Walras's Law: Definition, History, and View on Supply and Demand

What Is Walras's Law?

Walras's law is an economic theory, which states that the existence of excess supply in one market must be matched by excess demand in another market so that both factors are balanced out. Walras's law asserts that an examined market must be in equilibrium if all other markets are in equilibrium. Keynesian economics, by contrast, assumes that one market can be out of balance without a "matching" imbalance elsewhere.

Key Takeaways

  • Walras's law implies that, for any excess demand oversupply for a single good, a corresponding excess supply over demand exists for at least one other good, which is the state of market equilibrium.
  • Walras's law is based on equilibrium theory, which states that all markets must be "cleared" of any excess supply and demand to be in equilibrium.
  • Keynesian economic theory stands in contrast to Walras's law, by stating one market can be in imbalance without another market being out of balance.
  • Walras's law works on the principle of the invisible hand; where there is excess demand, the invisible hand will raise prices, and where there is excess supply, the invisible hand will decrease prices, until equilibrium is reached.
  • Critics claim that it is difficult to quantify utility, which influences demand, making Walras's law difficult to formulate as a mathematical equation.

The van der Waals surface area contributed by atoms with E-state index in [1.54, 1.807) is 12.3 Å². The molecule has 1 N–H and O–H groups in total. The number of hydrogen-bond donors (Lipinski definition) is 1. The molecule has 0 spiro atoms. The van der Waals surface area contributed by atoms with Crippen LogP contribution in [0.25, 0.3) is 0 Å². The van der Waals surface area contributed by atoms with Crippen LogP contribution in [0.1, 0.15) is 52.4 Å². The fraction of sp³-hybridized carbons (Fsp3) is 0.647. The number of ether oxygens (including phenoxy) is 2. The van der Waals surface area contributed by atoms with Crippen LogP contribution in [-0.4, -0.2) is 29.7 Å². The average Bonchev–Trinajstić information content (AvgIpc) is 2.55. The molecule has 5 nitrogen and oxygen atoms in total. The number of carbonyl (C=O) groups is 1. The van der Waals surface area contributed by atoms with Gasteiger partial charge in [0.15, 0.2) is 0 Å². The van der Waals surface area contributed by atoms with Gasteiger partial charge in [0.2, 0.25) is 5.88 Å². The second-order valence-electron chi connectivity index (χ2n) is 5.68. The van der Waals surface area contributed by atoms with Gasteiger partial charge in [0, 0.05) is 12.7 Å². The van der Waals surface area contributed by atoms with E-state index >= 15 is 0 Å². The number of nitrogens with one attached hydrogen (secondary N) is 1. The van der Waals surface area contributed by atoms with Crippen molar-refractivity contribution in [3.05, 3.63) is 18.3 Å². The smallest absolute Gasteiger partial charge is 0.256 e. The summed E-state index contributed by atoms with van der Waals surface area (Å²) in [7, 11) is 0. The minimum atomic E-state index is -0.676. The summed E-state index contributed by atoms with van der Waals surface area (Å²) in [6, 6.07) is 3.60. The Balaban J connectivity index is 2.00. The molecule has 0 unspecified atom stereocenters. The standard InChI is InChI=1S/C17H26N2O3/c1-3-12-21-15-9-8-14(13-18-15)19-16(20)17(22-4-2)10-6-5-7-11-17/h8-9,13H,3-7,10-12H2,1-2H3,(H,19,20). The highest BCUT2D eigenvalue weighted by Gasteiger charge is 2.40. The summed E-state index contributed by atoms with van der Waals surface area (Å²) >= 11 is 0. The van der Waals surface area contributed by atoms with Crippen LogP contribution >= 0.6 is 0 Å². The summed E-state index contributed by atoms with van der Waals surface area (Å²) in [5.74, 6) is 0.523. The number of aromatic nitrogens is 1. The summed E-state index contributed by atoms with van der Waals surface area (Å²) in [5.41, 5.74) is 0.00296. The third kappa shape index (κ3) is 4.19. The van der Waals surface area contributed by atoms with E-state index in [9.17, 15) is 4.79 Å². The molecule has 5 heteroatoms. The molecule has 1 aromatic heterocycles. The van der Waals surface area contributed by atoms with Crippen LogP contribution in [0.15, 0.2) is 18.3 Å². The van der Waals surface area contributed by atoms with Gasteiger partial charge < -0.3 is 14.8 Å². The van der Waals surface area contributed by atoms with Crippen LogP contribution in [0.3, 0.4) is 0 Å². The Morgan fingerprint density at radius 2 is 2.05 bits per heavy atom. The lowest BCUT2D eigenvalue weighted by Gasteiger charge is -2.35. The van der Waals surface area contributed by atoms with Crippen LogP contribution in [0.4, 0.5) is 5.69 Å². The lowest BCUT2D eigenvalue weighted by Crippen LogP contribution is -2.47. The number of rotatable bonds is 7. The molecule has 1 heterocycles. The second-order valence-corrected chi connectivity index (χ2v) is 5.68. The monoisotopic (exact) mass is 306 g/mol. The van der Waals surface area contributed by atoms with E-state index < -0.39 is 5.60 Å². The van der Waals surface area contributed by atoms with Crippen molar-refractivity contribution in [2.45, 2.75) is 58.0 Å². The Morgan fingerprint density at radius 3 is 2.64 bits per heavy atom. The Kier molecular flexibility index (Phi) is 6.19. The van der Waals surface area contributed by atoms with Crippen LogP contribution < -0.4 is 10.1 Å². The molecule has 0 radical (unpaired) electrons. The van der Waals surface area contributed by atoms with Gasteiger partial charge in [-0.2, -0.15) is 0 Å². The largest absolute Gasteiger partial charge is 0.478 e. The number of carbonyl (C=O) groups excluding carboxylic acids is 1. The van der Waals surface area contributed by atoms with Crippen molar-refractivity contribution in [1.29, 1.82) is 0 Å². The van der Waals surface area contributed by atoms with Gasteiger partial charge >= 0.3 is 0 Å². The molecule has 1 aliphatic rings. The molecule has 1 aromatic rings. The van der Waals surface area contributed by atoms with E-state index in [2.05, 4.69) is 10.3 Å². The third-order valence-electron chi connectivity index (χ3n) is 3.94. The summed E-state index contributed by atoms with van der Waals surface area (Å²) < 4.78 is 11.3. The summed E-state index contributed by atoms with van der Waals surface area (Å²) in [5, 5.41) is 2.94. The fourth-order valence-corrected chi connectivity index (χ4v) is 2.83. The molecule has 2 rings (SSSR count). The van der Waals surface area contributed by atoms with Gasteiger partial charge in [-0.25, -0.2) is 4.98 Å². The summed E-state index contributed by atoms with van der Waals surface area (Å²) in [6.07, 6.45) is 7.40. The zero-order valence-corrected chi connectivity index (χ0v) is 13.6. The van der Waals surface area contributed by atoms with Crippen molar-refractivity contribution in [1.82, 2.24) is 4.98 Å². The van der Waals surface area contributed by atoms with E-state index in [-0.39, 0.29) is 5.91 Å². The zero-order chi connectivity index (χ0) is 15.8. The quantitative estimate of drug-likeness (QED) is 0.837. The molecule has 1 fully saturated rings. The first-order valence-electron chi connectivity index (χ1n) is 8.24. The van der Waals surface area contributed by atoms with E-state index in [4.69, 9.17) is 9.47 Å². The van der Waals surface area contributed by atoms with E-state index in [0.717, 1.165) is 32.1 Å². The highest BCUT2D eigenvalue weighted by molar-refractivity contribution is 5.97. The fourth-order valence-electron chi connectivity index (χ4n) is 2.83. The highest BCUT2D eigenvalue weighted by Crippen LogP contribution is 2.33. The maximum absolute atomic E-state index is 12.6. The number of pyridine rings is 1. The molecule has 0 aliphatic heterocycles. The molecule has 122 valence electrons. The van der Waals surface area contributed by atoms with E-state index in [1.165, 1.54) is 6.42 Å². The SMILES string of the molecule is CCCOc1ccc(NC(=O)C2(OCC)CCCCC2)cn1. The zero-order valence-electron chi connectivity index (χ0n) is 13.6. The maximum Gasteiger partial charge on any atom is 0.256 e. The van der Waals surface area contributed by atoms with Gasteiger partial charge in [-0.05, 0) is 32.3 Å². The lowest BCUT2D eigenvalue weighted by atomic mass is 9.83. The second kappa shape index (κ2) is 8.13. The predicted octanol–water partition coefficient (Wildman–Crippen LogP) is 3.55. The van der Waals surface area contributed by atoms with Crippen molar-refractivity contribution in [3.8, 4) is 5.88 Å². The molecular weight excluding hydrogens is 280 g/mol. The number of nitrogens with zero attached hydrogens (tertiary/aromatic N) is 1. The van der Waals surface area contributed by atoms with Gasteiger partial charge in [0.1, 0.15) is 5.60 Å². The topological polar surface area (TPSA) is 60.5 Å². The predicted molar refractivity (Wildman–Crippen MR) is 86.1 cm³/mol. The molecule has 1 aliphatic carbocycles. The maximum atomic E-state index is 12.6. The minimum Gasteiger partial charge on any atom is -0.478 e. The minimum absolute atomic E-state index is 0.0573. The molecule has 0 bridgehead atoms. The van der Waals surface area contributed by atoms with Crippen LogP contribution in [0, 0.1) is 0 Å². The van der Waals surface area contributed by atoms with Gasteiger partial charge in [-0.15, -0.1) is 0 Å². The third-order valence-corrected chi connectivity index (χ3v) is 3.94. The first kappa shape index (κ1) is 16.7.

Understanding Walras's Law

Walras's law is named after French economist Léon Walras (1834 - 1910), who created general equilibrium theory and founded the Lausanne School of economics. Walras's famous insights can be found in the book Elements of Pure Economics, published in 1874. Walras, along with William Jevons and Carl Menger, were considered founding fathers of neoclassical economics.

Walras's law assumes that the invisible hand is at work to settle markets into equilibrium. Where there is excess demand, the invisible hand will raise prices; where there is excess supply, the hand will lower prices for consumers to drive markets into a state of balance.

Producers, for their part, will respond rationally to changes in interest rates. If rates rise they will reduce production and if they fall they will invest more in manufacturing facilities. Walras predicated all of these theoretical dynamics upon the assumptions that consumers pursue self-interests and that firms try to maximize profits.

Limitations of Walras's Law

In practice, observations have not matched Walras's theory in many cases. Even if "all other markets" were in equilibrium, an excess of supply or demand in an observed market meant that it was not in equilibrium. Walras's law looks at markets as a whole rather than individually.

Economists who studied and built on Walras's law hypothesized that the challenge of quantifying units of so-called "utility," a subjective concept, made it difficult to formulate the law in mathematical equations, which Walras sought to do. Measuring utility for each individual, not to mention aggregating across a population to form a utility function, was not a practical exercise, critics of Walras's law argued. According to them, if this could not be done, the law would not hold, because utility influences demand.

Article Sources
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  1. Institute for New Economic Thinking. "Léon Walras."

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